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The Head

The most essential part of a drum sound is the head. The head is the part of the drum you strike with the stick. Heads come in many different sizes and forms, and will be covered extensively in the next part of the site. For this page's purpose, there are typically two heads on a drum: the batter head, which is the side struck by the stick, and the resonant head.

Batter and Resonant Head

The Shell

The shell of the drum is what most people think of when they think "drum." It is the round cylinder of the drum. Drum shells are most often made out of wood. There are several different types of wood shells can be made of. Mahogany is the most common wood for middle-range drum sets. Maple and birch are the industry standard drum sets, and are the woods most often found on higher end drum sets. Maple is said to have a warmer tone, while birch is said have more punch and presence. However, the use of acrylic drums has grown in recent years, especially with the resurgence of colored transparent drum shells. These are favored for their powerful and large sound.

Drum Shell

The Rim

The drum's rim is what is used to hold the head down on the drum. Most rims are metallic, though some drum kits have been known to have wood rims. The rim has holes placed around the circle to hold the drum's lugs.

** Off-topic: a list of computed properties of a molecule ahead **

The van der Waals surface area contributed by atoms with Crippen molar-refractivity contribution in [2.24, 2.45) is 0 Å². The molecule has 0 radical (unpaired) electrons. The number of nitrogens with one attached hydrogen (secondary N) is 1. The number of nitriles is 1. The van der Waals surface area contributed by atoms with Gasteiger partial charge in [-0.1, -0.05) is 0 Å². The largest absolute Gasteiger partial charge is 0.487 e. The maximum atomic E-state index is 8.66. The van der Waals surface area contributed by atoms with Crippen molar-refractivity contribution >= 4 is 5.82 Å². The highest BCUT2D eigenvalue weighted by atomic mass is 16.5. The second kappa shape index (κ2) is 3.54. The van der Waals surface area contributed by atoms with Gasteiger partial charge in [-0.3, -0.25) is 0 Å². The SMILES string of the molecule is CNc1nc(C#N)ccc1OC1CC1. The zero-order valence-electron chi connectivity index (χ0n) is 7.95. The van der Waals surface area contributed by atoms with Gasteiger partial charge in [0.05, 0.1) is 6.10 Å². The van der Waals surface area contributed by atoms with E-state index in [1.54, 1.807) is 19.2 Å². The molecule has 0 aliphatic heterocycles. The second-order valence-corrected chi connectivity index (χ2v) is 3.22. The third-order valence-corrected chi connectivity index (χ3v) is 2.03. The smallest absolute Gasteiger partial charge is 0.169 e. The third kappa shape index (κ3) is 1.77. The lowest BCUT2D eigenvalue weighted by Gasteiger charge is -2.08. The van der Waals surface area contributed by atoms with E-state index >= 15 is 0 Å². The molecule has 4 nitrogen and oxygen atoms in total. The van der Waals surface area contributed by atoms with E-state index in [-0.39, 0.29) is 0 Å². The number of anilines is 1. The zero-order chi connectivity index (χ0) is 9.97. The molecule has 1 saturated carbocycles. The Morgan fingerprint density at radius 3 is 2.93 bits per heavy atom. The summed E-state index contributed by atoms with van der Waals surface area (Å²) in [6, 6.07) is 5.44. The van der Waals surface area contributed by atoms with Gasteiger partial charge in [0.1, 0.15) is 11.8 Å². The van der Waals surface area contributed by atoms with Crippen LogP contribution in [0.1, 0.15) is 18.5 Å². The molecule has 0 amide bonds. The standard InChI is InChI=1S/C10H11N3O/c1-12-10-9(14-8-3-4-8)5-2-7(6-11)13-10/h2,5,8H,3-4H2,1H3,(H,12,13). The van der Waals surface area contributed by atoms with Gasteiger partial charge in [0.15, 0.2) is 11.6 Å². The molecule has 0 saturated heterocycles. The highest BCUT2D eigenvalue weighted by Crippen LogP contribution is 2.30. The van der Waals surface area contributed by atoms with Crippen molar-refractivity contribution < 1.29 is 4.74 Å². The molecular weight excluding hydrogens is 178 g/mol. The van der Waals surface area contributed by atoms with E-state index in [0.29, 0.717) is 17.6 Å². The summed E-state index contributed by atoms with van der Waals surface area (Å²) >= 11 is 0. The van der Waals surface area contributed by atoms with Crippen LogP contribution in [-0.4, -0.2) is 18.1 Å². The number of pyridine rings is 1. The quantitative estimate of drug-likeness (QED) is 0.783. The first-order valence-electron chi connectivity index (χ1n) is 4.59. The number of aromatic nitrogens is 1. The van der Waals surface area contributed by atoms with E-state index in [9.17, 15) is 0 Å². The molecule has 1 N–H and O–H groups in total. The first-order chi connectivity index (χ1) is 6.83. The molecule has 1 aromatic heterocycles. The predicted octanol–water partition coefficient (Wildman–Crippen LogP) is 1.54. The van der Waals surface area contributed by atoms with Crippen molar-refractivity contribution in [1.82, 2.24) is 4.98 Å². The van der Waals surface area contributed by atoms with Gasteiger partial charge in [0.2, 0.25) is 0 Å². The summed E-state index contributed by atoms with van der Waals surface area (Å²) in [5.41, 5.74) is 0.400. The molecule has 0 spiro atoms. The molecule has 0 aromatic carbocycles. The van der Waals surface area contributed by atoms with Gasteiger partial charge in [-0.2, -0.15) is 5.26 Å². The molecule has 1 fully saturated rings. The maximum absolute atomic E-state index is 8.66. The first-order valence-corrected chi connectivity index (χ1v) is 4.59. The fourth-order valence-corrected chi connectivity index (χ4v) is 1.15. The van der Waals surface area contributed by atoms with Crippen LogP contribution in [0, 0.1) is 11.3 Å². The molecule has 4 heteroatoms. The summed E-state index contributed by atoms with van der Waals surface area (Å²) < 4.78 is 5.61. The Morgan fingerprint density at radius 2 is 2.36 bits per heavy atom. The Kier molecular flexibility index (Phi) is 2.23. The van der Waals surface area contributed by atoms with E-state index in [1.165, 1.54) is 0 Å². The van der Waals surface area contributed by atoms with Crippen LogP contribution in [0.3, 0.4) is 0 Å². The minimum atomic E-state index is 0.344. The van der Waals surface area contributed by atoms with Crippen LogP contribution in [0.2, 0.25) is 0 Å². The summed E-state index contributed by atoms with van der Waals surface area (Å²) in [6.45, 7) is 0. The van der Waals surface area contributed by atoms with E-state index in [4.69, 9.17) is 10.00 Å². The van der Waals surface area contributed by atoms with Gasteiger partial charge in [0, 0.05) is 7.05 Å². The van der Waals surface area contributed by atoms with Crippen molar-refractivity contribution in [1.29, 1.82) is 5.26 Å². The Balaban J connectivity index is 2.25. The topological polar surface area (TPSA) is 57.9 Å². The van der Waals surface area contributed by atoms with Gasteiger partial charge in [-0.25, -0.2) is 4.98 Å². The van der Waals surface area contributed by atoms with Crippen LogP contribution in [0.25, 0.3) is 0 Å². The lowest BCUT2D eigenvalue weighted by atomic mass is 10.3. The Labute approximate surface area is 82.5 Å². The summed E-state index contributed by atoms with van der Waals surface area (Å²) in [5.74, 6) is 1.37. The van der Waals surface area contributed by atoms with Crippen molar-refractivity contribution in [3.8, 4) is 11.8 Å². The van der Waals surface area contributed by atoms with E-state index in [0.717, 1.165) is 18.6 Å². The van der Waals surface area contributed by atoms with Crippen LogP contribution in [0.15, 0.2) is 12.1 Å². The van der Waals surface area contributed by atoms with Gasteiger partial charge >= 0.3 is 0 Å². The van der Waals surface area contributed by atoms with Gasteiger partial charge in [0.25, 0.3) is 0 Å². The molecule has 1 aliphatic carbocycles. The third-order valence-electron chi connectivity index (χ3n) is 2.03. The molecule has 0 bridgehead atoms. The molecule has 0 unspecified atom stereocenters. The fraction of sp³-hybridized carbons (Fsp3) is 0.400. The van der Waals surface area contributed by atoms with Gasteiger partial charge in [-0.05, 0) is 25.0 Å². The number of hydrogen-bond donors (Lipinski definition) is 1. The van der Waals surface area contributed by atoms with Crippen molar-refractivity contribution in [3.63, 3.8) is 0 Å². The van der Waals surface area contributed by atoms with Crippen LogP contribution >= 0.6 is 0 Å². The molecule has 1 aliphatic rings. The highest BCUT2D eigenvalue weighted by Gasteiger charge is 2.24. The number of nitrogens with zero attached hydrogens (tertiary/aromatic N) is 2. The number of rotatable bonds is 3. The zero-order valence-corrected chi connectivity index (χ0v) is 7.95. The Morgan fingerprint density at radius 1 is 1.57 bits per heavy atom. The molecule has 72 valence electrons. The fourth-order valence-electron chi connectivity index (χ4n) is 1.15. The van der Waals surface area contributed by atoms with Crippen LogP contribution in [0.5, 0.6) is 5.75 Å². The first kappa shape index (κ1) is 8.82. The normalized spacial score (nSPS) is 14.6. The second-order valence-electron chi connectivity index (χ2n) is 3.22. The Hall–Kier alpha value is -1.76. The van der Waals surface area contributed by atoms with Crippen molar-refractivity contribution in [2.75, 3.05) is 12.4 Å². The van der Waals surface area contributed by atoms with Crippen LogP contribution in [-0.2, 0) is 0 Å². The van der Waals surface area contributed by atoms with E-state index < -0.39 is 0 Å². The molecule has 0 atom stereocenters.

Drum Rim

The Lugs

The lug is a metallic screw with a special head on it. There are six to 10 lugs which are used to keep the head in place and adjust the pressure on the head, which tunes it. The tension lugs drumhead screw into the tension rods.

Drum Lug

The Skinny

The shell essentially acts as an amplifier for the drum head. If you hit a head by itself, it sounds like hitting a piece of stretched out paper. When you hit that head on the drum, even without the rims placed on top of it, the sound is more audible. When the rim is applied and the lugs are tightened, the head begins to take on the true sound of a drum.